DUBAI (Reuters) - Bahrain’s top court on Monday upheld a two-year prison sentence imposed last year by a lower tribunal on rights campaigner Nabeel Rajab over comments he was alleged to have made to journalists, a rights group said.
The London-based Bahrain Institute for Rights and Democracy (BIRD) said in a statement that the Court of Cassation’s ruling was the last level of appeal in a case that began in mid-2016 when Rajab was arrested over tweets suggesting that security forces had tortured detainees in a prison.
“Today’s decision ended the legal remedy of a long-running, unfair trial,” BIRD said in a statement.
Rajab, a leading figure in pro-democracy protests that swept Bahrain in 2011, was convicted last year of making “false or malicious” statements about authorities in Bahrain.
The charges arose from a January 2015 interview cited by the prosecution, in which he was alleged to have said that Bahrain was holding political prisoners who were subject to torture.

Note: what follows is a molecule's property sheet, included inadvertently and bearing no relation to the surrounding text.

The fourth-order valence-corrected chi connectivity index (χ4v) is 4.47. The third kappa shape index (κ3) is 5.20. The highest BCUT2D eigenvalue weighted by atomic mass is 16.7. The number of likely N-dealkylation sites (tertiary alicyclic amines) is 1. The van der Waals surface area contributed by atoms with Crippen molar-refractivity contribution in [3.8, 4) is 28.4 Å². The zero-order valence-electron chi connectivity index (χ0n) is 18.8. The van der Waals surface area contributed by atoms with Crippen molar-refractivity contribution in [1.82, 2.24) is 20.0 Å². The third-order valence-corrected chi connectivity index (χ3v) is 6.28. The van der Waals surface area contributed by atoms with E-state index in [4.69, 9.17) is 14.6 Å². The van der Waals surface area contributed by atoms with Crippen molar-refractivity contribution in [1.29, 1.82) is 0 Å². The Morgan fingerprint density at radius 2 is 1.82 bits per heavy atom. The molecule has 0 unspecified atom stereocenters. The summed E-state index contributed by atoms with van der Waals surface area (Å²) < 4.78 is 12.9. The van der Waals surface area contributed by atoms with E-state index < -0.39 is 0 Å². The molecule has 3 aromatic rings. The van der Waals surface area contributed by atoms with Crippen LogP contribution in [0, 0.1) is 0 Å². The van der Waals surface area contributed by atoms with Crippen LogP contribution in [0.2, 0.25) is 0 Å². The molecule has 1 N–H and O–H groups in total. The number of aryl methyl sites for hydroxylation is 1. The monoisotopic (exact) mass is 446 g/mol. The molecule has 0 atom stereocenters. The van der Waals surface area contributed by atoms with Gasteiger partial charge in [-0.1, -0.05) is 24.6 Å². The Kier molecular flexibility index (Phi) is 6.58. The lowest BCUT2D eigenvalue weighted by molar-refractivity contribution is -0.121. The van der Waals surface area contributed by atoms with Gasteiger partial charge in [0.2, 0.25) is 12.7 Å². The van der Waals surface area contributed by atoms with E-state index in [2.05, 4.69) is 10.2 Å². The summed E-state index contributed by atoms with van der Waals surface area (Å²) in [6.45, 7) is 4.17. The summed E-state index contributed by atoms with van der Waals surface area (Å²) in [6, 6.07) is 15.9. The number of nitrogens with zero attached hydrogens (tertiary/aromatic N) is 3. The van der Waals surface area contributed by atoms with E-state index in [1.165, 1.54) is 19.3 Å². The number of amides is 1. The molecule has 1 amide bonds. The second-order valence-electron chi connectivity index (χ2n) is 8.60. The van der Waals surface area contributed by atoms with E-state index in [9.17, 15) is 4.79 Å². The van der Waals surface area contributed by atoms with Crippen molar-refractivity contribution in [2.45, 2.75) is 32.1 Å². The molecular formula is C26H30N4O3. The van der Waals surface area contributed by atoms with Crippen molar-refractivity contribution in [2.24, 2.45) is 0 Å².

Amnesty International called Rajab’s imprisonment “a flagrant violation of human rights, and an alarming sign that the Bahraini authorities will go to any length to silence criticism”.
The U.N. human rights office last year called on Bahrain to “unconditionally and immediately” release Rajab.
BIRD said Rajab, who underwent surgery for a bleeding ulcer last year, faces up to 15 years in jail over a second hearing related to comments he is alleged to have made on Twitter. A verdict is expected on February 21.
Reporting by Sami Aboudi; Editing by Richard Balmforth
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